Perioperative Neurofilament Light Plasma Concentrations and Cognition before and after Cardiac Surgery: A Prospective Nested Cohort Study

Charles H. Brown*, Alexandria Lewis, Julia Probert, Michelle Parish, Jing Tian, Kaushik Mandal, Allen Everett, Elizabeth Colantuoni, Vidyulata Kamath, Charles Hogue, Abhay Moghekar

*Corresponding author for this work

Research output: Contribution to journalArticlepeer-review

12 Scopus citations

Abstract

Background: Neurofilament light is a marker of neuronal injury and can be measured in blood. Postoperative increases in neurofilament light have been associated with delirium after noncardiac surgery. However, few studies have examined the association of neurofilament light changes with postdischarge cognition in cardiac surgery patients, who are at highest risk for neuronal injury and cognitive decline. The authors hypothesized that increased neurofilament light (both baseline and change) would be associated with worse neuropsychological status up to 1 yr after cardiac surgery. Methods: This observational study was nested in a trial of cardiac surgery patients, in which blood pressure during bypass was targeted using cerebral autoregulation monitoring. Plasma concentrations of neurofilament light were measured at baseline and postoperative day 1. Neuropsychological testing was performed at baseline, 1 month after surgery, and 1 yr after surgery. Primary outcomes were baseline and change from baseline in a composite z-score of all cognitive tests. Results: Among 167 patients, cognitive outcomes were available in 80% (134 of 167) and 61% (102 of 167) at 1 month and 1 yr after surgery, respectively. The median baseline concentration of neurofilament light was 18.2 pg/ml (interquartile range, 13.4 to 28.1), and on postoperative day 1 was 28.5 pg/ml (interquartile range, 19.3 to 45.0). Higher baseline log neurofilament light was associated with worse baseline cognitive z-score (adjusted slope, -0.60; 95% CI, -0.90 to -0.30; P < 0.001), no change in z-score from baseline to 1 month (0.11; 95% CI, -0.19 to 0.41; P = 0.475), and improvement in z-score from baseline to 1 yr (0.56; 95% CI, 0.31 to 0.81; P < 0.001). Whereas some patients had an improvement in cognition at 1 yr and others a decline, an increase in neurofilament light from baseline to postoperative day 1 was associated with a greater decline in cognition at 1 yr. Conclusions: Higher baseline neurofilament light concentration was associated with worse baseline cognition but improvement in cognition at 1 yr. A postoperative increase in neurofilament light was associated with a greater cognitive decline at 1 yr.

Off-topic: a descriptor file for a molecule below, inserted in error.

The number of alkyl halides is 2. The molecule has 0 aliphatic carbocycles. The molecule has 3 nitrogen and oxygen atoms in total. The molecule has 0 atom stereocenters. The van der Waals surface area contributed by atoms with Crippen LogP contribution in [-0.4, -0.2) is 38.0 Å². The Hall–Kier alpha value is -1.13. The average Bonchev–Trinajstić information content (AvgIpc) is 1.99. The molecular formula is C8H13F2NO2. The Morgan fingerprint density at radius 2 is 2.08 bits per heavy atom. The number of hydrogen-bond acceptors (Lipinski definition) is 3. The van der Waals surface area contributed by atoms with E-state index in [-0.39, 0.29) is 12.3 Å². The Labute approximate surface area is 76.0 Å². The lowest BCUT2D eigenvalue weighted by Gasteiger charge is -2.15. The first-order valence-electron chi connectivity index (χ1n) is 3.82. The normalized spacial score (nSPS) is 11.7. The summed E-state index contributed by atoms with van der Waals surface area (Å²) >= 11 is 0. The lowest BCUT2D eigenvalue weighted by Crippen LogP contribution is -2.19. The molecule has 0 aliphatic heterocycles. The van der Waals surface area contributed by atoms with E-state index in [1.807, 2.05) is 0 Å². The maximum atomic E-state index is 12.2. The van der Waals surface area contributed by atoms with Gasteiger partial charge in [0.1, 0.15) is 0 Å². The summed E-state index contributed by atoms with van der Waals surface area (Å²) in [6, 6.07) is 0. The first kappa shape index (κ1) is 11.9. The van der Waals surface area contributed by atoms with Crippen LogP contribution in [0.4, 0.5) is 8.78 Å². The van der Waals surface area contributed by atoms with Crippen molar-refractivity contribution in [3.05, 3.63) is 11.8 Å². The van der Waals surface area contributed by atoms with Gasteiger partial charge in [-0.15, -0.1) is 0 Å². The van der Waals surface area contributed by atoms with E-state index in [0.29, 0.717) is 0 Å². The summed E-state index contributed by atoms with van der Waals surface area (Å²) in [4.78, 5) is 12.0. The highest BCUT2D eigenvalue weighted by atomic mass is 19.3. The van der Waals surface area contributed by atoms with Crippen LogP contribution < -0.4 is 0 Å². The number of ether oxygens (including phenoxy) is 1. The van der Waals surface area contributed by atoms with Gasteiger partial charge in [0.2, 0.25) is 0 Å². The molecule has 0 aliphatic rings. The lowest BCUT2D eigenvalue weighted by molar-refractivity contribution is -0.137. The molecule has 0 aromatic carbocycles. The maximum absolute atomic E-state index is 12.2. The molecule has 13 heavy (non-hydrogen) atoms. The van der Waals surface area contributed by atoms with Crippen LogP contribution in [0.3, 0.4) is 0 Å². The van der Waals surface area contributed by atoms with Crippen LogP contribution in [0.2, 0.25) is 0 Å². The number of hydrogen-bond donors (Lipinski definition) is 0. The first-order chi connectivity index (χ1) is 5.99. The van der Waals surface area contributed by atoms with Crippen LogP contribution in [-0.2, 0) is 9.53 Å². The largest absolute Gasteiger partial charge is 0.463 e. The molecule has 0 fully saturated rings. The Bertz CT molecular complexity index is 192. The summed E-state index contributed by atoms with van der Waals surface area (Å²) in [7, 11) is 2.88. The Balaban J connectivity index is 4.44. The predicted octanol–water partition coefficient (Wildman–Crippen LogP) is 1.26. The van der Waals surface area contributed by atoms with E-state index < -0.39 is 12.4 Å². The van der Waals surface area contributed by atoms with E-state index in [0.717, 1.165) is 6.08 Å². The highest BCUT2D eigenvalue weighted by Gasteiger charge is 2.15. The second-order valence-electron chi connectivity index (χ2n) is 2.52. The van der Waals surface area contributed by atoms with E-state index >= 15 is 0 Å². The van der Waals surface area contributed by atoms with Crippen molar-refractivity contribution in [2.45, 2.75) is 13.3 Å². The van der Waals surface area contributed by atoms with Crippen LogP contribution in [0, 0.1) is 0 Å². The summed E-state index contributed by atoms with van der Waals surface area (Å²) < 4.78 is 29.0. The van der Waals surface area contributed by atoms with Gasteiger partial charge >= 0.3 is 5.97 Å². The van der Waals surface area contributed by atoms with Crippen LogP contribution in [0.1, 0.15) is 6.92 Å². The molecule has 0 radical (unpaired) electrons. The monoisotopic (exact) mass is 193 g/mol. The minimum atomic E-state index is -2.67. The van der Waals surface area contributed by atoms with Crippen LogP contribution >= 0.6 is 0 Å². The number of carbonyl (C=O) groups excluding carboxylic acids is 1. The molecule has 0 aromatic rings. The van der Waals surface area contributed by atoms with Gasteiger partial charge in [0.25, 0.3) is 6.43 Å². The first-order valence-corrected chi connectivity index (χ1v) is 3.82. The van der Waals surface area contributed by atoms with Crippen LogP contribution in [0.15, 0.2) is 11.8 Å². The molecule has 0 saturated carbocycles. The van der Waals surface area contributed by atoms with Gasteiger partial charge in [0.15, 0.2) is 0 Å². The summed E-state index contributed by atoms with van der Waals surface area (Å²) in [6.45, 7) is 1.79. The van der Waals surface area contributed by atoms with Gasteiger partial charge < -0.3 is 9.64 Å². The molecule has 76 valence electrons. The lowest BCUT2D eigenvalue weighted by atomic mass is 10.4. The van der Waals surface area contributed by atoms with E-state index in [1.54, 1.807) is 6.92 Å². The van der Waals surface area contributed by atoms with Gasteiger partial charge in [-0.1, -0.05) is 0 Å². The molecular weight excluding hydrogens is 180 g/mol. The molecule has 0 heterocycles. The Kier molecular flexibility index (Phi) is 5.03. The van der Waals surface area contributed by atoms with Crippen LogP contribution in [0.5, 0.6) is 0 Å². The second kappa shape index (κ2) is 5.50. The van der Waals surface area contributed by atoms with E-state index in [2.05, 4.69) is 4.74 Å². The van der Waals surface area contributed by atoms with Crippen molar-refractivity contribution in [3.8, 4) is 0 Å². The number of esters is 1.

Original languageEnglish (US)
Pages (from-to)303-314
Number of pages12
JournalAnesthesiology
Volume137
Issue number3
DOIs
StatePublished - Sep 1 2022

ASJC Scopus subject areas

  • Anesthesiology and Pain Medicine

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